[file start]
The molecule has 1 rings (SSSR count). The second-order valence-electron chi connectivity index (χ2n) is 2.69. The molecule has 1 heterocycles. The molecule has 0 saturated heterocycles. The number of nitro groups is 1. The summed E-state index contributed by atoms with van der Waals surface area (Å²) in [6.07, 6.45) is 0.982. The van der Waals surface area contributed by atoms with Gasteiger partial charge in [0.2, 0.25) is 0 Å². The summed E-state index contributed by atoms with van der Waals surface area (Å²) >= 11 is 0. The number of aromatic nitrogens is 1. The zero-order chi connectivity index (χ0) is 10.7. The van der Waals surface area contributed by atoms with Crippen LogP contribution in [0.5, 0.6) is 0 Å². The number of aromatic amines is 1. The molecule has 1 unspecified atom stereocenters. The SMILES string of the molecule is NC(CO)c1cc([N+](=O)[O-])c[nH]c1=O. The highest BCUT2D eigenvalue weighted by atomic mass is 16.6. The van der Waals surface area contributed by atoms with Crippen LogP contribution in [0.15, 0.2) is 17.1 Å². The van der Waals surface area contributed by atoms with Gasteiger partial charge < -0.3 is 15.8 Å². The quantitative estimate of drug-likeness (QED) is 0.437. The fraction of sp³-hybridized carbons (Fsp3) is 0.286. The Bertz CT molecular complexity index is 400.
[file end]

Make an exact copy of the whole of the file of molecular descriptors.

The molecule has 1 rings (SSSR count). The second-order valence-electron chi connectivity index (χ2n) is 2.69. The molecule has 1 heterocycles. The molecule has 0 saturated heterocycles. The number of nitro groups is 1. The summed E-state index contributed by atoms with van der Waals surface area (Å²) in [6.07, 6.45) is 0.982. The van der Waals surface area contributed by atoms with Gasteiger partial charge in [0.2, 0.25) is 0 Å². The summed E-state index contributed by atoms with van der Waals surface area (Å²) >= 11 is 0. The number of aromatic nitrogens is 1. The zero-order chi connectivity index (χ0) is 10.7. The van der Waals surface area contributed by atoms with Crippen LogP contribution in [0.5, 0.6) is 0 Å². The number of aromatic amines is 1. The molecule has 1 unspecified atom stereocenters. The SMILES string of the molecule is NC(CO)c1cc([N+](=O)[O-])c[nH]c1=O. The highest BCUT2D eigenvalue weighted by atomic mass is 16.6. The van der Waals surface area contributed by atoms with Crippen LogP contribution in [0.15, 0.2) is 17.1 Å². The van der Waals surface area contributed by atoms with Gasteiger partial charge < -0.3 is 15.8 Å². The quantitative estimate of drug-likeness (QED) is 0.437. The fraction of sp³-hybridized carbons (Fsp3) is 0.286. The Bertz CT molecular complexity index is 400.